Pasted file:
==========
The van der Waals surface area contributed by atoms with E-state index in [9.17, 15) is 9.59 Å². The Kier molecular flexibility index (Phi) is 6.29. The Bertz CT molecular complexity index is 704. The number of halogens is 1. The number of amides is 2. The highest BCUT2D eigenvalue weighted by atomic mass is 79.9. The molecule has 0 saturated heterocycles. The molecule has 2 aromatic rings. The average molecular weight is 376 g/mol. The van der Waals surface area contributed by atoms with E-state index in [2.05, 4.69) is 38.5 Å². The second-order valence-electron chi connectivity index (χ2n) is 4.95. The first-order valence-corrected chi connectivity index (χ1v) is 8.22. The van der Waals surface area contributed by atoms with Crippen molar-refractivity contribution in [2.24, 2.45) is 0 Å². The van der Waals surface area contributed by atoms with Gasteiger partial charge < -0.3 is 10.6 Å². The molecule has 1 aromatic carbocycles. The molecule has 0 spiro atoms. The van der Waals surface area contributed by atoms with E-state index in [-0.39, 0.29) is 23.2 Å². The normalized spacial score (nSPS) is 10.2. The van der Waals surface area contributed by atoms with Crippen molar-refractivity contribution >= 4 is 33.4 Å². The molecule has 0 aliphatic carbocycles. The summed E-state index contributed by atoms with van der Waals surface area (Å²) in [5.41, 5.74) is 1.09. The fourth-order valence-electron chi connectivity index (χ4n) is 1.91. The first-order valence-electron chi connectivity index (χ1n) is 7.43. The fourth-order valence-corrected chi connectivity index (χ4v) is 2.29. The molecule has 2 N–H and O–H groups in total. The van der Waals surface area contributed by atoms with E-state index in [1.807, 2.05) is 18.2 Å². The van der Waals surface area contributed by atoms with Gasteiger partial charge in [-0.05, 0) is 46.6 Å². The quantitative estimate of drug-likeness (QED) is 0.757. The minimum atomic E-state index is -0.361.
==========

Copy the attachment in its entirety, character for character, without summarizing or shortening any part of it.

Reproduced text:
The van der Waals surface area contributed by atoms with E-state index in [9.17, 15) is 9.59 Å². The Kier molecular flexibility index (Phi) is 6.29. The Bertz CT molecular complexity index is 704. The number of halogens is 1. The number of amides is 2. The highest BCUT2D eigenvalue weighted by atomic mass is 79.9. The molecule has 0 saturated heterocycles. The molecule has 2 aromatic rings. The average molecular weight is 376 g/mol. The van der Waals surface area contributed by atoms with E-state index in [2.05, 4.69) is 38.5 Å². The second-order valence-electron chi connectivity index (χ2n) is 4.95. The first-order valence-corrected chi connectivity index (χ1v) is 8.22. The van der Waals surface area contributed by atoms with Crippen molar-refractivity contribution in [2.24, 2.45) is 0 Å². The van der Waals surface area contributed by atoms with Gasteiger partial charge < -0.3 is 10.6 Å². The molecule has 1 aromatic carbocycles. The molecule has 0 spiro atoms. The van der Waals surface area contributed by atoms with E-state index in [-0.39, 0.29) is 23.2 Å². The normalized spacial score (nSPS) is 10.2. The van der Waals surface area contributed by atoms with Crippen molar-refractivity contribution >= 4 is 33.4 Å². The molecule has 0 aliphatic carbocycles. The summed E-state index contributed by atoms with van der Waals surface area (Å²) in [5.41, 5.74) is 1.09. The fourth-order valence-electron chi connectivity index (χ4n) is 1.91. The first-order valence-electron chi connectivity index (χ1n) is 7.43. The fourth-order valence-corrected chi connectivity index (χ4v) is 2.29. The molecule has 2 N–H and O–H groups in total. The van der Waals surface area contributed by atoms with E-state index in [1.807, 2.05) is 18.2 Å². The van der Waals surface area contributed by atoms with Gasteiger partial charge in [-0.05, 0) is 46.6 Å². The quantitative estimate of drug-likeness (QED) is 0.757. The minimum atomic E-state index is -0.361.